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Witty Little Knitter

I read fantasy, crime, true crime, lgbt-romance and books written by my favourite comedians. List not necessarily complete.
Sometimes I write for Bibliodaze

Currently reading

Stephen and Matilda
Jim Bradbury
Progress: 52/262 pages
Krieg und Frieden
Michael Grusemann, Leo Tolstoy
Progress: 579/1024 pages

Booker View - Goodreads policy changes - Should Author Behavior Matter?

bookerview fall
The controversy & conflict between some authors and reviewers has been growing for some time leading to several fairly well publicized clashes between the two. Much of the ruckus seems to have been centered around Goodreads and what each side considers to be “bullying” behavior on both parts. While I absolutely support a reader/reviewer/consumer’s right to interpret a book and express their opinion almost any way they want to outside of directly attacking an author, I haven’t really gotten directly involved in much of the heated debates. However, with the recent updates to Goodreads policy in their attempt to control the accusations of bullying on their website, I thought it would be a good opportunity to weigh in with my opinion which will probably be as scattered and rambling as most of my thoughts are so please excuse if this post is a bit all over the place.

The Goodreads policy change that seems most questionable to me is that they will be deleting content focused on author behavior, maintaining that the book should stand on it’s own merit and that an author’s behavior is irrelevant. I do not agree with this for several reasons.

I actually think that readers have the right to be made aware of the type of person they would be supporting so that they can make an informed decision. An extreme example of why this is so important would be the book The Secret of Cant by K.P. Bath. This author is a convicted pedophile who is writing children’s books according to THIS ARTICLE by Bryan Denson of the Oregonian. I’m sure I don’t have to explain why this author’s behavior should be a factor in choosing whether to support their work.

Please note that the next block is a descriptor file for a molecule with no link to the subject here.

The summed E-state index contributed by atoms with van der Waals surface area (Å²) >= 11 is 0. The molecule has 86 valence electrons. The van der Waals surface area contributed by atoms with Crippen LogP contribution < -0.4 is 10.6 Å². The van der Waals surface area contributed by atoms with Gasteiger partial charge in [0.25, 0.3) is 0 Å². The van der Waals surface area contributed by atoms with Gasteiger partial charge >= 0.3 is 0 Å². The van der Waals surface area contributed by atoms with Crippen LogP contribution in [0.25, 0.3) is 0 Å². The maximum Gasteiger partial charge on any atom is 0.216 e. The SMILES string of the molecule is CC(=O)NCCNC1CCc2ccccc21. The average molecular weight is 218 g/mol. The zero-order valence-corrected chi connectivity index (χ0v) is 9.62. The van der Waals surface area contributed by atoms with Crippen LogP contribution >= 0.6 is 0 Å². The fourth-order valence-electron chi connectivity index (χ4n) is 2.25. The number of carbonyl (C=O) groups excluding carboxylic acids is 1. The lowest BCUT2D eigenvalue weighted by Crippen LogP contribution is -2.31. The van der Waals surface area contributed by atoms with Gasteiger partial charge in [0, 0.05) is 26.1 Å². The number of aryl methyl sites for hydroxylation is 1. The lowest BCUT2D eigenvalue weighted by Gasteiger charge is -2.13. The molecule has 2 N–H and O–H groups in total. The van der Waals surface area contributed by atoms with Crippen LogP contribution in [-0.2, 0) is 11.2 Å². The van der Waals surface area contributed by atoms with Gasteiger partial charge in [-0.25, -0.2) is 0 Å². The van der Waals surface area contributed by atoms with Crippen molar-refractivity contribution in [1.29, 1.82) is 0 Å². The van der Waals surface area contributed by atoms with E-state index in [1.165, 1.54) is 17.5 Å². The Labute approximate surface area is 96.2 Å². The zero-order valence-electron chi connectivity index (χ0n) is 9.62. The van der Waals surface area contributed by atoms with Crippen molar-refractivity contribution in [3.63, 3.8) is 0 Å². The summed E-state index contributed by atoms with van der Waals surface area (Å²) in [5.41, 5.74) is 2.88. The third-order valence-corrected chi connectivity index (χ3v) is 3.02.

Of course, as I said the above is an extreme example, but there are others that I also feel strongly about such as when popular author Emily Giffin, upset about a negative review of her book, basically encouraged her fans & husband to attack the reviewer who had the audacity to think her book was crap. And when the reviewer in question began receiving death threats from irate fans, Giffin’s response was to advise that if she doesn’t want death threats, she should remove the negative review and stop talking about it. This kind of thing is absolutely appalling behavior, and while it hardly represents the majority of authors, it IS, I believe, relevant information that potential consumers should be made aware of.

I am not going to dispute that there has been reprehensible behavior on both sides of the equation. Undoubtedly, there are reviewers whose reviews seem to be an attention seeking attack on the author instead of an opinion about the book, but I believe that the average reader can spot a BS review and overlook it. And it kind of comes with the territory, which doesn’t make it right, but it is the reality of putting yourself in the public eye. I equate authors with celebrities and I know many actors and musicians constantly have their work & personal lives spoofed, judged, ridiculed, and otherwise talked about. But when they lash out at the media for this, it is THEIR brand that is harmed, it is their public image that comes under fire.  I don’t think that snarky shelves or reviews is bullying any more than those Star news articles saying that XYZ celebrity gave birth to a 3 headed alien is bullying. I think that authors are being more in the public eye than ever before because of social media and they have to adjust to that, just as a singer or an actor that suddenly finds themselves & their work prone to public scrutiny & opinion.